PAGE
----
Rainforests in decline (and why all tree planting is not equal)

Posted by Joe on

Dedicate a tree in Ecuador Rainforest in Ecuador

Rainforests are amazing places which are home to amazing trees. Although rainforests make up only 6% of the world’s surface area they contain half of all known species, including many animals, birds, insects and plants that are found nowhere else on the planet.  Rainforest trees are also special, with many growing to great heights and living for hundreds of years.  These trees underpin the great variety of life that exists in rainforests and provide a great many products and services that are essential to us as humans.  These include not only the oxygen that we breathe but also the 80% of our diets, the hundreds of medicines and the great variety of other products derived from rainforest trees or those species that rely on them.

However, despite their importance, rainforests and their trees are in serious trouble.  Facing attack from loggers, land clearance for agriculture, invasive species, disease and over exploitation of their precious resources, rainforests are shrinking at an alarming rate and trees are becoming threatened with extinction.  Globally, over 8,000 species of tree are threatened and 1,000 of these are so critically endangered that they are likely to disappear completely unless action is taken to save them now.

Macaw The Macaw: under threat

Tree planting is one obvious way of reversing this decline and a number of projects around the world are doing just this.  However, many of these projects focus on quantity rather than quality – replanting hundreds of fast growing, non-native trees, which may look good in the short term but which cannot replace the native species that have grown there for hundreds or thousands of years.   These native tree species fit perfectly into the forest where they have evolved, providing food and shelter for countless animal and plant species that often could not survive without them.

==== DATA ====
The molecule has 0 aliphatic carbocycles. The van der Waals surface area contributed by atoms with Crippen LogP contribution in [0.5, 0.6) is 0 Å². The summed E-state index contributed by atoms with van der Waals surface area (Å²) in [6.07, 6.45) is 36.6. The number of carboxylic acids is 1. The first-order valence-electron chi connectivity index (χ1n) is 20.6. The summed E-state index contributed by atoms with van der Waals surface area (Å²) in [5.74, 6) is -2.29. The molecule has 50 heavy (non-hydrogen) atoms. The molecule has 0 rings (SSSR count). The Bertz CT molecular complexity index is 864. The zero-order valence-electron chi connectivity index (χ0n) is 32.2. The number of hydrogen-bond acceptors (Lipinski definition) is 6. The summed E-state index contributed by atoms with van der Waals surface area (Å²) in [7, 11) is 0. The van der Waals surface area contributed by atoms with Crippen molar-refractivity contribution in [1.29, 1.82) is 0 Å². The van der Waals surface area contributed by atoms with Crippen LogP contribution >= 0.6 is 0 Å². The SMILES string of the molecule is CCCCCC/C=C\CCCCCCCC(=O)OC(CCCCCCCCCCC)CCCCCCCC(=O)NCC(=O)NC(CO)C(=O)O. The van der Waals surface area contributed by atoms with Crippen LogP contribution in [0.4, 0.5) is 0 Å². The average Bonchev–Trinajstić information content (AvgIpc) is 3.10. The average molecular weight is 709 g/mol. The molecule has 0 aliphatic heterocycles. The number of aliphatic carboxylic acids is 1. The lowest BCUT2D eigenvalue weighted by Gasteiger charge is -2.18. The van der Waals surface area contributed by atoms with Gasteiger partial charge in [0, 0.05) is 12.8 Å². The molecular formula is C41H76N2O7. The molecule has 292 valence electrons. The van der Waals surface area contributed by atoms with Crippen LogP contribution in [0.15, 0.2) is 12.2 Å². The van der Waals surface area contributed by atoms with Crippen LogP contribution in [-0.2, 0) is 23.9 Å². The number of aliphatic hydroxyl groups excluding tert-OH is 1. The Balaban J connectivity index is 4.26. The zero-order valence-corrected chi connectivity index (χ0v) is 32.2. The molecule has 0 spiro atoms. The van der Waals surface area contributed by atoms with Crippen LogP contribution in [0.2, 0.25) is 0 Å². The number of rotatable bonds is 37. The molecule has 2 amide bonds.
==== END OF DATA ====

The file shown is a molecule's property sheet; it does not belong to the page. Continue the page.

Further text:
A great example is the monkey pot tree, found only in the Chocó rainforest of Ecuador.  Its large coconut like fruits are an essential source of food for the endangered great green macaw and without this tree the macaw would find it hard to survive.  With our local partners, the Global Trees Campaign is using this species, along with others such as Tangare (a tree found only in Ecuador that has become extremely threatened due to logging for its timber) to restore the rainforest of the Awacachi Corridor in Ecuador.  By focussing our efforts on conserving and replanting threatened native trees in Ecuador and around the world, it is possible to both tackle the decline of rainforests and prevent these trees from becoming extinct.  By planting a tree in this way you can also save a species.

Tree planting in Ecuador Local child planting a Tangare tree in Ecuador

You can help the Global Trees Campaign save threatened trees and forest areas by buying our Dedicate a Tree conservation gifts, in partnership with Tree2mydoor.  You can plant a monkey pot tree in Ecuador, a mahogany in the rainforests of Belize, a monkey puzzle in Chile or a conifer in Vietnam.

A joint initiative between Fauna & Flora International (FFI) and Botanic Gardens Conservation International (BGCI), the Global Trees Campaign is the only international campaign dedicated to saving threatened trees. Find out more about our work on the Global Trees Campaign website or Facebook page.

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